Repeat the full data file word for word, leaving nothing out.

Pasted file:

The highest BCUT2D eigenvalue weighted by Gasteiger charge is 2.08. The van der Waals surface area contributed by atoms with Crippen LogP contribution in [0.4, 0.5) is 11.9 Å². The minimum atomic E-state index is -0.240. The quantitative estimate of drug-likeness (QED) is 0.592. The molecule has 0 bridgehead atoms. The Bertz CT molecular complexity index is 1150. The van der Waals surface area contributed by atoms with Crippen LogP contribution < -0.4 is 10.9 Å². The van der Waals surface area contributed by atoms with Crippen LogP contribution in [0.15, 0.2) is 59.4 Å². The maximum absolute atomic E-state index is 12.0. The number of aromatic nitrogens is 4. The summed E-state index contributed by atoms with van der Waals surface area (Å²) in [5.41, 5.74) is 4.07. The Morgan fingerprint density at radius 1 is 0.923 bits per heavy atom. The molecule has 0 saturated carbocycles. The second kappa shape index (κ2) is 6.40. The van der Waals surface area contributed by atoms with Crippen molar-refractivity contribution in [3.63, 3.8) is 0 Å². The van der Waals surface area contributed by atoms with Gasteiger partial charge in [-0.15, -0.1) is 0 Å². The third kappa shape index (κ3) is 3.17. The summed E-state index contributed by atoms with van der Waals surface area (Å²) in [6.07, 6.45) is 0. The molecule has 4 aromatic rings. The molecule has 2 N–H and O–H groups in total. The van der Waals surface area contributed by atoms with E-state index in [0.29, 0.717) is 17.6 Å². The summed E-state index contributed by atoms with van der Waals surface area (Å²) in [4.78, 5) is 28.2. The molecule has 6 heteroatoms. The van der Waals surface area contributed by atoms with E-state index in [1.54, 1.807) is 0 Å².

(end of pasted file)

The highest BCUT2D eigenvalue weighted by Gasteiger charge is 2.08. The van der Waals surface area contributed by atoms with Crippen LogP contribution in [0.4, 0.5) is 11.9 Å². The minimum atomic E-state index is -0.240. The quantitative estimate of drug-likeness (QED) is 0.592. The molecule has 0 bridgehead atoms. The Bertz CT molecular complexity index is 1150. The van der Waals surface area contributed by atoms with Crippen LogP contribution < -0.4 is 10.9 Å². The van der Waals surface area contributed by atoms with Crippen LogP contribution in [0.15, 0.2) is 59.4 Å². The maximum absolute atomic E-state index is 12.0. The number of aromatic nitrogens is 4. The summed E-state index contributed by atoms with van der Waals surface area (Å²) in [5.41, 5.74) is 4.07. The Morgan fingerprint density at radius 1 is 0.923 bits per heavy atom. The molecule has 0 saturated carbocycles. The second kappa shape index (κ2) is 6.40. The van der Waals surface area contributed by atoms with Crippen molar-refractivity contribution in [3.63, 3.8) is 0 Å². The van der Waals surface area contributed by atoms with Gasteiger partial charge in [-0.15, -0.1) is 0 Å². The third kappa shape index (κ3) is 3.17. The summed E-state index contributed by atoms with van der Waals surface area (Å²) in [6.07, 6.45) is 0. The molecule has 4 aromatic rings. The molecule has 2 N–H and O–H groups in total. The van der Waals surface area contributed by atoms with E-state index in [0.29, 0.717) is 17.6 Å². The summed E-state index contributed by atoms with van der Waals surface area (Å²) in [4.78, 5) is 28.2. The molecule has 6 heteroatoms. The van der Waals surface area contributed by atoms with E-state index in [1.54, 1.807) is 0 Å².